Let’s pause for a moment. Both methods above correctly have the target in the primary vision. However, there are 2 schools of thought on what you are seeing as you look down that barrel with the target in the air. Some shooters intentionally see the target and ONLY the target (a hard focus on the target) – there is no MA in the peripheral vision – ONLY target rings, edges, etc. I believe this hard focus on the target is contradictory. A hard focus on the target steals indispensable (peripheral vision) information you must have to create essential bird/barrel “sight pictures.” Without those sight pictures – those bird/barrel “relationships” – you are literally shooting in the dark! In my experience, confirmed countless times, this is precisely why MA is essential to improvement and consistent shooting. It was maybe 5 or 6 years ago when I wrote 2 published articles on MA for Sporting Clays magazine, a national publication. The advantages of MA are also presented in my third book, Beyond The Target…”Trust Your MA,” page 60.
When the target appears…
you better have your pants pulled up.
Setting up your MHP and VFP correctly helps you achieve a punctual and accurate intercept. This will also decide if your swing is now on time and moving correctly with the bird, or is in “hurry up and fix it” mode before the trigger pull. Here it comes – or there it goes? Which is another shameless plug for having MA – and why I recommend scenario # 2 explained earlier. Like it did when I learned it, it may take a bit of time to adjust but its end value astronomically exceeds all the time and shells you invest. My students and Paragon Instructors all capitalize on the advantages of MA and depend on it with unconditional trust.
In all fairness and a perpetual intent to be honest, there are exceptions to having MA. These exceptions typically occur when the first bird of the report or true pair encourages a faster, more instinctive swing.
I think it’s fair to say, most of our worries in the shooting box come from a lack of preparation.
"There are 3 types of (shooters):
those who make it happen, those who watch it happen,
and those who wonder what happen(ed)".
~ paraphrasing Dodgers Hal of Famer Tommy Lasorda
Seeing the target early with MA – intercepting the target on time – is worthy of your time to prepare. A punctual target intercept is non-negotiable if you want consistency and dependability in your game. It is here where casual or “close enough” MHP’s and VFP’s quickly introduce random gun movement – the # 1 leading cause of missing regardless of clay target discipline.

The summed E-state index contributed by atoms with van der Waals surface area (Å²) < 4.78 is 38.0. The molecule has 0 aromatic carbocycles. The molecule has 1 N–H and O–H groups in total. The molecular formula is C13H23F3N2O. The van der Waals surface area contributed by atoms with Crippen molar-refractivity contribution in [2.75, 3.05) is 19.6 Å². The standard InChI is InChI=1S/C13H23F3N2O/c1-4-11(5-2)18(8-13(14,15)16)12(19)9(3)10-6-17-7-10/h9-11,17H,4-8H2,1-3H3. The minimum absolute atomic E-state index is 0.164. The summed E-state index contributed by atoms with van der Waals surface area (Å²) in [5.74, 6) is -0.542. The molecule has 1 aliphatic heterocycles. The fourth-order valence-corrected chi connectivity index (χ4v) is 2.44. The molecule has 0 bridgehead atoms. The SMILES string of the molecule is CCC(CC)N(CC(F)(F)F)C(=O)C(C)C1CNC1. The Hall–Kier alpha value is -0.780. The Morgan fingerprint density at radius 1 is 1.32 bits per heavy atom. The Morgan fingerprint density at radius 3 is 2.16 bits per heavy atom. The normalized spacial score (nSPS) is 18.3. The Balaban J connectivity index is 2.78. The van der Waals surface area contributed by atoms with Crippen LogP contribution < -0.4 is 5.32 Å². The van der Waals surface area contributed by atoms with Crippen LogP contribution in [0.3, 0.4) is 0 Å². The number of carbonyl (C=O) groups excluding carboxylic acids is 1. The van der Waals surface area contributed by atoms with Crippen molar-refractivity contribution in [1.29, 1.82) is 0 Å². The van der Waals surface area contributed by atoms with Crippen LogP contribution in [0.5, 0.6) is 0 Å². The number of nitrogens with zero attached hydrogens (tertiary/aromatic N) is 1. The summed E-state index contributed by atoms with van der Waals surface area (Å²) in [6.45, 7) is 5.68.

May I suggest…to end well…start well by setting up 1) your Break Point, 2) Foot Position, 3) MHP and 4) VFP. This concludes our series on the pre-shot, set-up Basics. Thank you for joining us and I hope you’ve enjoyed the series.
And thank you Robert Roesch (Paragon Professional Instructor) for your insightful contributions to this article.
Dan Schindler is one of only 50 worldwide members of the Guild of Shooting Instructors (UK) and is one of the most highly respected Sporting Clays and Wingshooting Instructors in the US. Dan is an NSCA Level III Instructor (since 1995) and founded the Paragon School of Sporting with one goal in mind. Whether it be for the advanced competitor or providing the basics to the entry-level shooter, Paragon provides the simplest, most practical and most effective Instruction, Coaching and Mental Training for the Sporting Clays, Skeet, Trap & Wingshooting enthusiast. Dan Schindler helps shooters alleviate a lot of their frustration by taking the mystery out of breaking targets, calling their own misses, and make their own corrections. Lessons are fun, enlightening and our clients learn to shoot better in minutes! Dan teaches locally at River Bend Sportsmans Resort in Inman, SC.
Shooters from around the world read Dan's books 2, 3, 4, or more times and refer back to them often. These three EXCELLENT books - Take Your Best Shot, To The Target, and Beyond The Target take the MYSTERY out of missing targets so you can shoot more CONSISTENTLY! Order Books!